There is a beautiful song called ‘October Song’ written by Robin Williamson from The Incredible String Band who were a pioneering 1960‘s psychedelic folk band. From the first time I heard the song, I loved the verse:
“I used to search for happiness, And I used to follow pleasure, But I found a door behind my mind, And that’s the greatest treasure”
Happiness is something that we might all like more of in our lives and growing up, I spent a lot of time trying to find things, people and places that would make me happy. There are many books available today proclaiming ways in which we can find lasting happiness. I would argue that some of the popular psychology ideas about happiness could be misleading or even inaccurate. They could have the reverse effect of leaving you feeling less happy because your experience of life does not seem to match the idea of happiness being sold to you. My experience of happiness so far has been a very ephemeral experience; maybe it lasts a few hours, a day or week, even a month. However, at some point it changes and another feeling emerges for example, sadness, excitement or doubt.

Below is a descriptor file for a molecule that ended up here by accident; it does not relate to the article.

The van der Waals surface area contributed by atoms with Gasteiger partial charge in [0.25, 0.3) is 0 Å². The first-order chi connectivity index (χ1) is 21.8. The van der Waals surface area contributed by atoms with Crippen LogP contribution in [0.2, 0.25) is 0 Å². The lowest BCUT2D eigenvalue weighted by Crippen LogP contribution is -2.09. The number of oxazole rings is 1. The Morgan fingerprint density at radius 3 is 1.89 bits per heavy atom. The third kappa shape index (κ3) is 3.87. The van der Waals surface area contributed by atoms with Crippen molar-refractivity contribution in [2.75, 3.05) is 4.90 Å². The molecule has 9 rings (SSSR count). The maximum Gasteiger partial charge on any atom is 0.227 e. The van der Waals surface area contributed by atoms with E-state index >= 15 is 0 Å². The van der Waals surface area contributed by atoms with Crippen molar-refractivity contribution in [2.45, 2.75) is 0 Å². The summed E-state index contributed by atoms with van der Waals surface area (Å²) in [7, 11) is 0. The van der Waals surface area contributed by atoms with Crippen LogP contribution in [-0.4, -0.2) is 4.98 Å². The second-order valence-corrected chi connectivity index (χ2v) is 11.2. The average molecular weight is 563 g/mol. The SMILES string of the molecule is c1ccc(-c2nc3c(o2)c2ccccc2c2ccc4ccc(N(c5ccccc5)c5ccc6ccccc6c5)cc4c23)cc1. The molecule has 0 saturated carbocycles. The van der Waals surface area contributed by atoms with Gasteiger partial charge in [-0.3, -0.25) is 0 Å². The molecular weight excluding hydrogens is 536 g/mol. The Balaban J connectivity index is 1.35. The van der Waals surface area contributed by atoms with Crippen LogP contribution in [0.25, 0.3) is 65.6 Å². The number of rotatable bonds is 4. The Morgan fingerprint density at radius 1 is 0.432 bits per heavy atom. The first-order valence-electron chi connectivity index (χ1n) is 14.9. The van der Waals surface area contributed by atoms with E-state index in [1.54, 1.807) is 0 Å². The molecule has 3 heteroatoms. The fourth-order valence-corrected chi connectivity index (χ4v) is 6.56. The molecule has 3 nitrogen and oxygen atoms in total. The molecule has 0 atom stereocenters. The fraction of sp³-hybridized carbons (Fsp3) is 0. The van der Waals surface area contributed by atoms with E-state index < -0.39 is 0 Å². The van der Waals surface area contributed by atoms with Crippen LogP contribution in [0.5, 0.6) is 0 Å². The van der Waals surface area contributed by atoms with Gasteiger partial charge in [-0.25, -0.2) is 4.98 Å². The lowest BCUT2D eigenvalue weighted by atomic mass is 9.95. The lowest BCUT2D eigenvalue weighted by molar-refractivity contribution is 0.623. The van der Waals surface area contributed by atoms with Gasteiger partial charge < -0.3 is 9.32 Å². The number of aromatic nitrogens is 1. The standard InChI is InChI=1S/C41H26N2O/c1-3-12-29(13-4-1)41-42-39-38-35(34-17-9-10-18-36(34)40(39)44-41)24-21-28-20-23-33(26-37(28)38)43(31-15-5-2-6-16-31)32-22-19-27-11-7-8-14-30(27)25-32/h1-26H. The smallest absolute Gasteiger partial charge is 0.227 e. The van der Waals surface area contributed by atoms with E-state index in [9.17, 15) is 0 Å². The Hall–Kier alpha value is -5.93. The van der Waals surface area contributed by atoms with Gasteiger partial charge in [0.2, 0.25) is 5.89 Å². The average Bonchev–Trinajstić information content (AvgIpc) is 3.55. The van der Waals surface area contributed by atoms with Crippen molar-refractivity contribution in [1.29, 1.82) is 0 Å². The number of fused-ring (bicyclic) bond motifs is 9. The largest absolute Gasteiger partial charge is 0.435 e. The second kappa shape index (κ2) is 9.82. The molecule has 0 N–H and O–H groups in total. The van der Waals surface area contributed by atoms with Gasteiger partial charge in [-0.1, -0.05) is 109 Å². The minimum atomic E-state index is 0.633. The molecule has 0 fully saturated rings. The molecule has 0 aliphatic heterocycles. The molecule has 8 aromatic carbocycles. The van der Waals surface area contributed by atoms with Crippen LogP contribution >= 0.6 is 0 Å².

Over the years, as my practice of yoga and meditation deepened, I’ve noticed that by being in the world and in relation to life itself, we will hear news that touches us, and we feel sad; then maybe later, a friend makes us laugh and a lightness enters our experience. So, the idea of a state of static happiness that we can finally ‘arrive at’ could be a very misleading view. Our experiences are constantly in flux and life is by its very nature, dynamic. If instead of chasing the idea of happiness, we could look for qualities of a life that has meaning and value. This may then offer a more helpful perspective that can support us through our journey in life.
“There is a there is a recurrent fantasy perhaps, that the purpose of life is to achieve happiness. Who does not long to arrive some distant day at that sunlit meadow where, untroubled, we may rest easy, abide awhile and be happy? Another perspective is the assumption that the goal of life is not happiness but meaning.”
- James Hollis, Jungian Psychologist